It won't work on AArch64 either: it uses a fixed register to pass struct return addresses, which is not used for other parameters under any circumstances.

Jonas

That seems to make it a pretty good case for consider sret mandatory in
general.

Joerg

That seems to make it a pretty good case for consider sret mandatory in
general.

(Still) no more than any other type cast IMO. If you know what you're
doing you can cast function pointers (at the LLVM level), otherwise
you're going to get into trouble.

Tim.

I think we are talking about two different things here. What I am
advocating is that callsite and function signature must have matching
ABI. I think we already enforce that for things like argument type, so
enforcing sret doesn't seem to be any different. I am not saying that
you should not be able to override it via manual bitcasting, but that's
a completely different topic. If you do that, you are on your own.

Joerg

Unfortunately the two aren't separable because the sret isn't part of
the function's type. You can't even write down a bitcast that adds or
removes it:

$ cat simple.ll
define void @foo(void(i8*)* %fn) {
  %tst = bitcast void(i8*)* %fn to void(i8* sret)*
  ret void
}
$ opt -verify simple.ll -S
opt: simple.ll:2:41: error: argument attributes invalid in function type
  %tst = bitcast void(i8*)* %fn to void(i8* sret)*

So if you ban mismatches at call sites, you're banning the casts too.

Cheers.

Tim.

I agree. Maybe a different analogy based on an FAQ[1] will work. sret is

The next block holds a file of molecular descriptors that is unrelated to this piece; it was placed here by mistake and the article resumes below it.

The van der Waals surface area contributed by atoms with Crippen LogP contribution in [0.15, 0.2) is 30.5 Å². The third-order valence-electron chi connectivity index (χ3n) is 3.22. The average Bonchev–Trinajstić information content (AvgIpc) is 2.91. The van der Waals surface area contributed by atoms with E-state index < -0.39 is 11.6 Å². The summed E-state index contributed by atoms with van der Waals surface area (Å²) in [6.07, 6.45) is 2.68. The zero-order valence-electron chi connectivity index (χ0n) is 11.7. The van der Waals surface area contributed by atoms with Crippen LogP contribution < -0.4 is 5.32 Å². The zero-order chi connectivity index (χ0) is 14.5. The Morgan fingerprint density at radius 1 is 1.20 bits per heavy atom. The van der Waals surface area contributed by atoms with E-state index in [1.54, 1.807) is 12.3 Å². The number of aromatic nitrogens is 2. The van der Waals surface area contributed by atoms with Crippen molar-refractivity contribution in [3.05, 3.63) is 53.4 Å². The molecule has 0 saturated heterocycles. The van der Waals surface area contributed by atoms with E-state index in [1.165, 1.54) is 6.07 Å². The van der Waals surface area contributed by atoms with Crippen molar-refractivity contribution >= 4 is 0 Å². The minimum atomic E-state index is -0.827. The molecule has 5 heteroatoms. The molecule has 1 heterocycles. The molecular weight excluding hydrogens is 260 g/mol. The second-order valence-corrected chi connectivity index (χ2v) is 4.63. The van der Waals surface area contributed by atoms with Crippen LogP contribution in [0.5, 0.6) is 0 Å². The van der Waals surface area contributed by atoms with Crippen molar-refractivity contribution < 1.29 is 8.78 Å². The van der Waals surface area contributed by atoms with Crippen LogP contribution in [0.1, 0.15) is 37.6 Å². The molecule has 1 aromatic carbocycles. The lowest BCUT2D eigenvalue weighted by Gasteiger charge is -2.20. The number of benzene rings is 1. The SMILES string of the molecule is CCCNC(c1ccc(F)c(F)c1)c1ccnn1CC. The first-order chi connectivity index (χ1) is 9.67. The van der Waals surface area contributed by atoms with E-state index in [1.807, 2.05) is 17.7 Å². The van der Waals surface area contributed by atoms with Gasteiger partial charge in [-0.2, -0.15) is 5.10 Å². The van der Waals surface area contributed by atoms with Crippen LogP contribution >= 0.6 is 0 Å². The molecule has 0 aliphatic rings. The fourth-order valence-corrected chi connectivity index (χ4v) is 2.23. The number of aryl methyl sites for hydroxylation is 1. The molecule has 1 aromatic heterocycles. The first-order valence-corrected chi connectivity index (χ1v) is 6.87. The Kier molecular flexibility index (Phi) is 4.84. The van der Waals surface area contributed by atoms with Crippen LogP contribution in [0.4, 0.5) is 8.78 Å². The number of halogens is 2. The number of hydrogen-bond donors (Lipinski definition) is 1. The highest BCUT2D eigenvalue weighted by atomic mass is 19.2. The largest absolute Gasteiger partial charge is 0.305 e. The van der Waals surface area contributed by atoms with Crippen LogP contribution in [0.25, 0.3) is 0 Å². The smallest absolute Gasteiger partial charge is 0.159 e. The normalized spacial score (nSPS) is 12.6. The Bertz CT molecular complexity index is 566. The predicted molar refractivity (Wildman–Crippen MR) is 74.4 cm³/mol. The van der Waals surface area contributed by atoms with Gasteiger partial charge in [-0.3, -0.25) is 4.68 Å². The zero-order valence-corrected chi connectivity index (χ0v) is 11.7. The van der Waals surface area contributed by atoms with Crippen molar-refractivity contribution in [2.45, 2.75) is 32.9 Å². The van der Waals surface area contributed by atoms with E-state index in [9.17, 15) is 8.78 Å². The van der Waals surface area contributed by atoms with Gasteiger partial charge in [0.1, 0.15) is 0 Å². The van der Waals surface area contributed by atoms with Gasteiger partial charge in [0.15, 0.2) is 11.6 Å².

similar to the function calling convention. The function calling convention
is, for reasons that I don't agree with, not part of the function type.
Therefore the verifier accepts direct calls to functions with mismatched
calling conventions, because it's not a type mismatch. The optimization
passes, however, will transform that call to unreachable.

I argue the same applies to sret. Because the verifier does not reject it,
we cannot assert on a mismatch later. We have to either make sret part of
the type system, so that mismatches cannot occur without a cast, or we have
to silently accept it and generate code that's probably incorrect.

[1]
http://llvm.org/docs/FAQ.html#why-does-instcombine-simplifycfg-turn-a-call-to-a-function-with-a-mismatched-calling-convention-into-unreachable-why-not-make-the-verifier-reject-it

Yuck. Yes, that’s a very compelling argument. :slight_smile: It really does seem that the attributes which are required to match should be part of the function type. Oh well – removing the assert is definitely the way to go, then, in the current model.

(And fixing clang so it emits the proper declare would be nice too, but I guess it doesn’t really matter, since that isn’t actually used for anything.)